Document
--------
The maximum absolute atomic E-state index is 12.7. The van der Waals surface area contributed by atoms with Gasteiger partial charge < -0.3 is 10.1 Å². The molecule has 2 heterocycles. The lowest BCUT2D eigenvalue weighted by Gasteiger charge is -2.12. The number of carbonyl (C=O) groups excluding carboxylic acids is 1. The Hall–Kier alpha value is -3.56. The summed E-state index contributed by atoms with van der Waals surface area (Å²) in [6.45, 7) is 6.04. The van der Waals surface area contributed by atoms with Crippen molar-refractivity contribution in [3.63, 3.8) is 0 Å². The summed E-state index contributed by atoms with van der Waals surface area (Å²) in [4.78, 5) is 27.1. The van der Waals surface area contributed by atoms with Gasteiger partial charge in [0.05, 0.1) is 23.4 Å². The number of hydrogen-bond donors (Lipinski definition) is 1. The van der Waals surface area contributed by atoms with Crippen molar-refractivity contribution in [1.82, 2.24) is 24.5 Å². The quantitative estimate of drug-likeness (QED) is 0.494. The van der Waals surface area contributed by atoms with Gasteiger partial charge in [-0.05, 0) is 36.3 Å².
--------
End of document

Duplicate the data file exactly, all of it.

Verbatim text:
The maximum absolute atomic E-state index is 12.7. The van der Waals surface area contributed by atoms with Gasteiger partial charge < -0.3 is 10.1 Å². The molecule has 2 heterocycles. The lowest BCUT2D eigenvalue weighted by Gasteiger charge is -2.12. The number of carbonyl (C=O) groups excluding carboxylic acids is 1. The Hall–Kier alpha value is -3.56. The summed E-state index contributed by atoms with van der Waals surface area (Å²) in [6.45, 7) is 6.04. The van der Waals surface area contributed by atoms with Crippen molar-refractivity contribution in [3.63, 3.8) is 0 Å². The summed E-state index contributed by atoms with van der Waals surface area (Å²) in [4.78, 5) is 27.1. The van der Waals surface area contributed by atoms with Gasteiger partial charge in [0.05, 0.1) is 23.4 Å². The number of hydrogen-bond donors (Lipinski definition) is 1. The van der Waals surface area contributed by atoms with Crippen molar-refractivity contribution in [1.82, 2.24) is 24.5 Å². The quantitative estimate of drug-likeness (QED) is 0.494. The van der Waals surface area contributed by atoms with Gasteiger partial charge in [-0.05, 0) is 36.3 Å².